- Know that as a driver, you have a responsibility to yourself and others. A vehicle is a heavy machine and should be treated with respect.
- Set your music/radio before you take your car out of Park.
- Never use headphones while driving. It’s illegal and dangerous.
- Keep passengers to a minimum. If every person doesn’t have a seat belt, you have too many passengers.
- If you don’t feel well or are not emotionally able to drive – don’t. Ask for a ride or wait until you are able.
- Liberty Mutual & SADD, 2013 https://www.libertymutualgroup.com/about-lm/news/news-release-archive/articles/new-study-finds-teens-fear-of-missing-out-is-proving-to-be-dangerous
- National Highway Traffic Safety Administration (2019). Driver Electronic Device Use in 2018. https://crashstats.nhtsa.dot.gov/Api/Public/ViewPublication/812818
- Kahane, C.J. 2013. Injury vulnerability and effectiveness of occupant protection technologies for older occupants and women. Report no. DOT HS-811-766. Washington, DC: National Highway Traffic Safety Administration as cited by: https://www.iihs.org/topics/fatality-statistics/detail/males-and-females
- Carney, C., McGehee, D.V., Harland, K., Weiss, M. & Raby, M. (2015). Using Naturalistic Driving Data to Assess the Prevalence of Environmental Factors and Driver Behaviors in Teen Driver Crashes (Technical Report). Washington, D.C.: AAA Foundation for Traffic Safety. Retrieved from https://aaafoundation.org/using-naturalistic-driving-data-assess-prevalence-environmental-factors-driver-behaviors-teen-driver-crashes/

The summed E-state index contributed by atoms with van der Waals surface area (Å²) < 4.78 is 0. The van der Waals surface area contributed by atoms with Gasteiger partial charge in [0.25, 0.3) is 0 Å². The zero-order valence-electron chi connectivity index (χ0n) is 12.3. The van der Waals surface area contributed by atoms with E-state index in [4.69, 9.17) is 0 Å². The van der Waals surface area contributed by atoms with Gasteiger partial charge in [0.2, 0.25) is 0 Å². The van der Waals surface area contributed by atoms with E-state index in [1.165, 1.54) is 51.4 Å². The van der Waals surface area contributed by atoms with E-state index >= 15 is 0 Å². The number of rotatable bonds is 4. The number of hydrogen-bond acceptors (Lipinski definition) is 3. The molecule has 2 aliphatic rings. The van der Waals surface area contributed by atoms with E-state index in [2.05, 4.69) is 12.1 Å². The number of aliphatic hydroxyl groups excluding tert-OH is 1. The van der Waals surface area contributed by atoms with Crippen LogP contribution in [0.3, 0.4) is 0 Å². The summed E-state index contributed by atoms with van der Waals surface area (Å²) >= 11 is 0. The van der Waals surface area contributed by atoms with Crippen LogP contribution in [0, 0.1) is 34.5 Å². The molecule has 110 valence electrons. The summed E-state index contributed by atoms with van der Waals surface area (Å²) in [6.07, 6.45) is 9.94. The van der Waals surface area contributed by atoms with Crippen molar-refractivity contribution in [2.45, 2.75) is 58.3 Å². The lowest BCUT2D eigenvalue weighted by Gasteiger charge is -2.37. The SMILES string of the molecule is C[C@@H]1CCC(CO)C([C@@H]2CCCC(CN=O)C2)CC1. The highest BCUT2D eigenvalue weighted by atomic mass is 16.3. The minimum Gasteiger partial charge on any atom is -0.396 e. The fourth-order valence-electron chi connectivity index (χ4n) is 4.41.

- National Safety Council https://nsc-org-storage.azureedge.net/cms/nsc.org/media/site-media/docs/safe-driving/reports/corp-liability-report.pdf
- NHTSA https://crashstats.nhtsa.dot.gov/Api/Public/Publication/813078
- Fitch, G. A., Soccolich, S. A., Guo, F., McClafferty, J., Fang, Y., Olson, R. L., Perez, M. A., Hanowski, R. J., Hankey, J. M., & Dingus, T. A. (2013, April). The impact of hand-held and hands-free cell phone use on driving performance and safety-critical event risk. (Report No. DOT HS 811 757). Washington, DC: National Highway Traffic Safety Administration. Retrieved from https://featured.vtti.vt.edu/2013/05/new-vtti-study-results-continue-to-highlight-the-dangers-of-distracted-driving/
- Texas A&M Transportation Institute https://tti.tamu.edu/news/new-study-says-texting-doubles-a-driver%E2%80%99s-reaction-time/
- Insurance Institute for Highway Safety, Fatality Facts 2019: Teenagers. Retrieved from https://www.iihs.org/topics/fatality-statistics/detail/teenagers#passenger-vehicle-occupants
- Ouimet MC, Pradhan AK, Brooks-Russell A, Ehsani JP, Berviche D, Simons-Morton BG. Young drivers and their passengers: a systematic review of epidemiological studies on crash risk. 2015. Journal of Adolescent Health 57 (1 Suppl): S24-35.
- Texas A&M Transportation Institute, 2020. Based on 2019-2020 Teen Driver Knowledge Survey Results, https://www.t-driver.com/teens-in-the-driver-seat-2019-2020-progress-survey-results/
Updated July 2022